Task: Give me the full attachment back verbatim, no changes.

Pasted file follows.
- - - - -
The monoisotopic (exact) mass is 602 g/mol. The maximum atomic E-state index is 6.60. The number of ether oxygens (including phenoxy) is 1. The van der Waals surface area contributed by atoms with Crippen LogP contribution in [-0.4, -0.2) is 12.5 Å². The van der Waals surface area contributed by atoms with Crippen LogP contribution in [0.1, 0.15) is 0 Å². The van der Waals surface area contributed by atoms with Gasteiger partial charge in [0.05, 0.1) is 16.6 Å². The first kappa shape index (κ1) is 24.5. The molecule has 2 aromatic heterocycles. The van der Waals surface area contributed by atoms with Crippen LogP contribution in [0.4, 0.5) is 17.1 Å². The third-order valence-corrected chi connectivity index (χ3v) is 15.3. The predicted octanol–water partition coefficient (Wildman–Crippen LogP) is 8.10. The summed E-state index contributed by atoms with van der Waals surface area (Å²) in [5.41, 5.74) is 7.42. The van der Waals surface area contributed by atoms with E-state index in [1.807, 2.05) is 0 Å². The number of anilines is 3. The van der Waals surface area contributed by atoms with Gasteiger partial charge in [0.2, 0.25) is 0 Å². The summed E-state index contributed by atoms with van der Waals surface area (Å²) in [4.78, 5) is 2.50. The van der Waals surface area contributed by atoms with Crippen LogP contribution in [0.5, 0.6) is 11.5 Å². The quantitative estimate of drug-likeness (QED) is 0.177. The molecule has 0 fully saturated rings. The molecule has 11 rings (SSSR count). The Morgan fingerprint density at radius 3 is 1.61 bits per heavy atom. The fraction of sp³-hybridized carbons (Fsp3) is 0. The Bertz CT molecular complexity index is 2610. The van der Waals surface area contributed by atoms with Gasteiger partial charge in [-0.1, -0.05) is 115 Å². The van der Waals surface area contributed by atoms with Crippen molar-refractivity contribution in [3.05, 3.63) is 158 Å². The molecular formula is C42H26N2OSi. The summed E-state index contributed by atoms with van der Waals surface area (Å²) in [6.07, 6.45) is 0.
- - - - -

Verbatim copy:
The monoisotopic (exact) mass is 602 g/mol. The maximum atomic E-state index is 6.60. The number of ether oxygens (including phenoxy) is 1. The van der Waals surface area contributed by atoms with Crippen LogP contribution in [-0.4, -0.2) is 12.5 Å². The van der Waals surface area contributed by atoms with Crippen LogP contribution in [0.1, 0.15) is 0 Å². The van der Waals surface area contributed by atoms with Gasteiger partial charge in [0.05, 0.1) is 16.6 Å². The first kappa shape index (κ1) is 24.5. The molecule has 2 aromatic heterocycles. The van der Waals surface area contributed by atoms with Crippen LogP contribution in [0.4, 0.5) is 17.1 Å². The third-order valence-corrected chi connectivity index (χ3v) is 15.3. The predicted octanol–water partition coefficient (Wildman–Crippen LogP) is 8.10. The summed E-state index contributed by atoms with van der Waals surface area (Å²) in [5.41, 5.74) is 7.42. The van der Waals surface area contributed by atoms with E-state index in [1.807, 2.05) is 0 Å². The number of anilines is 3. The van der Waals surface area contributed by atoms with Gasteiger partial charge in [0.2, 0.25) is 0 Å². The summed E-state index contributed by atoms with van der Waals surface area (Å²) in [4.78, 5) is 2.50. The van der Waals surface area contributed by atoms with Crippen LogP contribution in [0.5, 0.6) is 11.5 Å². The quantitative estimate of drug-likeness (QED) is 0.177. The molecule has 0 fully saturated rings. The molecule has 11 rings (SSSR count). The Morgan fingerprint density at radius 3 is 1.61 bits per heavy atom. The fraction of sp³-hybridized carbons (Fsp3) is 0. The Bertz CT molecular complexity index is 2610. The van der Waals surface area contributed by atoms with Gasteiger partial charge in [-0.1, -0.05) is 115 Å². The van der Waals surface area contributed by atoms with Crippen molar-refractivity contribution in [3.05, 3.63) is 158 Å². The molecular formula is C42H26N2OSi. The summed E-state index contributed by atoms with van der Waals surface area (Å²) in [6.07, 6.45) is 0.